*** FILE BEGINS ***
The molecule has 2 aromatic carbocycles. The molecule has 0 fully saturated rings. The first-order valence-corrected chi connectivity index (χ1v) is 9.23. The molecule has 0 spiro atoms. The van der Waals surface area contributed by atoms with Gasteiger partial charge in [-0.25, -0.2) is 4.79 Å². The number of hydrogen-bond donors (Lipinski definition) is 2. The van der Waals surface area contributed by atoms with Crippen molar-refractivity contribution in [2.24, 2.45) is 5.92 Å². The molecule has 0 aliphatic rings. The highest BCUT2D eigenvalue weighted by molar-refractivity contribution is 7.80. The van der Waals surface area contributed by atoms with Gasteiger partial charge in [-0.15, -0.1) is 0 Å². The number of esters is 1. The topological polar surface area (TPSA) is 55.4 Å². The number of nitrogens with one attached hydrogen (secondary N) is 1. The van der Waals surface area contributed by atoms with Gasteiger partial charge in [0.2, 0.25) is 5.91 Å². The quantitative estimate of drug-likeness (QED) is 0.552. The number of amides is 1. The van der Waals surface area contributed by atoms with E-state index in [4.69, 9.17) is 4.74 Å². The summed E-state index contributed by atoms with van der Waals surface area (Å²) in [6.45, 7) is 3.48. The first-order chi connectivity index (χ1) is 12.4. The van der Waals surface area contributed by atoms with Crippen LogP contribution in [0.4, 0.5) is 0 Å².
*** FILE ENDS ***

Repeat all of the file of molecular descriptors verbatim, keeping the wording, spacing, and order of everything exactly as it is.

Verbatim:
The molecule has 2 aromatic carbocycles. The molecule has 0 fully saturated rings. The first-order valence-corrected chi connectivity index (χ1v) is 9.23. The molecule has 0 spiro atoms. The van der Waals surface area contributed by atoms with Gasteiger partial charge in [-0.25, -0.2) is 4.79 Å². The number of hydrogen-bond donors (Lipinski definition) is 2. The van der Waals surface area contributed by atoms with Crippen molar-refractivity contribution in [2.24, 2.45) is 5.92 Å². The molecule has 0 aliphatic rings. The highest BCUT2D eigenvalue weighted by molar-refractivity contribution is 7.80. The van der Waals surface area contributed by atoms with Gasteiger partial charge in [-0.15, -0.1) is 0 Å². The number of esters is 1. The topological polar surface area (TPSA) is 55.4 Å². The number of nitrogens with one attached hydrogen (secondary N) is 1. The van der Waals surface area contributed by atoms with Gasteiger partial charge in [0.2, 0.25) is 5.91 Å². The quantitative estimate of drug-likeness (QED) is 0.552. The number of amides is 1. The van der Waals surface area contributed by atoms with E-state index in [4.69, 9.17) is 4.74 Å². The summed E-state index contributed by atoms with van der Waals surface area (Å²) in [6.45, 7) is 3.48. The first-order chi connectivity index (χ1) is 12.4. The van der Waals surface area contributed by atoms with Crippen LogP contribution in [0.4, 0.5) is 0 Å².